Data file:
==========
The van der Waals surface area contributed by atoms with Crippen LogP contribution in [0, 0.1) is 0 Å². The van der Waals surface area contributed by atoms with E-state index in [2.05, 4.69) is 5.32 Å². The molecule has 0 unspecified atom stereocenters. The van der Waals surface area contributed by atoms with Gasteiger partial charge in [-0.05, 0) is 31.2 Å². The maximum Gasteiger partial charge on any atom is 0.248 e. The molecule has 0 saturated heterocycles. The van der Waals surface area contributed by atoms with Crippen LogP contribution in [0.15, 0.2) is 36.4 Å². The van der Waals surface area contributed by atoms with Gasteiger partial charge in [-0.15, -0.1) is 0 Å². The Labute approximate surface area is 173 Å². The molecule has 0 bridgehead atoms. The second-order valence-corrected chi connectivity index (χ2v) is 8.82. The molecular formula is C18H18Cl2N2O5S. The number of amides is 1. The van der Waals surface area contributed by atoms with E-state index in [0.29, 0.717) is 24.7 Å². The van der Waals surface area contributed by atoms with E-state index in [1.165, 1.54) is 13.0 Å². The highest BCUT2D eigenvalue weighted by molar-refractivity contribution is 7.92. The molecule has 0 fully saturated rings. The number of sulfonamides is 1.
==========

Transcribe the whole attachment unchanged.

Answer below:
The van der Waals surface area contributed by atoms with Crippen LogP contribution in [0, 0.1) is 0 Å². The van der Waals surface area contributed by atoms with E-state index in [2.05, 4.69) is 5.32 Å². The molecule has 0 unspecified atom stereocenters. The van der Waals surface area contributed by atoms with Gasteiger partial charge in [-0.05, 0) is 31.2 Å². The maximum Gasteiger partial charge on any atom is 0.248 e. The molecule has 0 saturated heterocycles. The van der Waals surface area contributed by atoms with Crippen LogP contribution in [0.15, 0.2) is 36.4 Å². The van der Waals surface area contributed by atoms with Gasteiger partial charge in [-0.15, -0.1) is 0 Å². The Labute approximate surface area is 173 Å². The molecule has 0 bridgehead atoms. The second-order valence-corrected chi connectivity index (χ2v) is 8.82. The molecular formula is C18H18Cl2N2O5S. The number of amides is 1. The van der Waals surface area contributed by atoms with E-state index in [0.29, 0.717) is 24.7 Å². The van der Waals surface area contributed by atoms with E-state index in [1.165, 1.54) is 13.0 Å². The highest BCUT2D eigenvalue weighted by molar-refractivity contribution is 7.92. The molecule has 0 fully saturated rings. The number of sulfonamides is 1.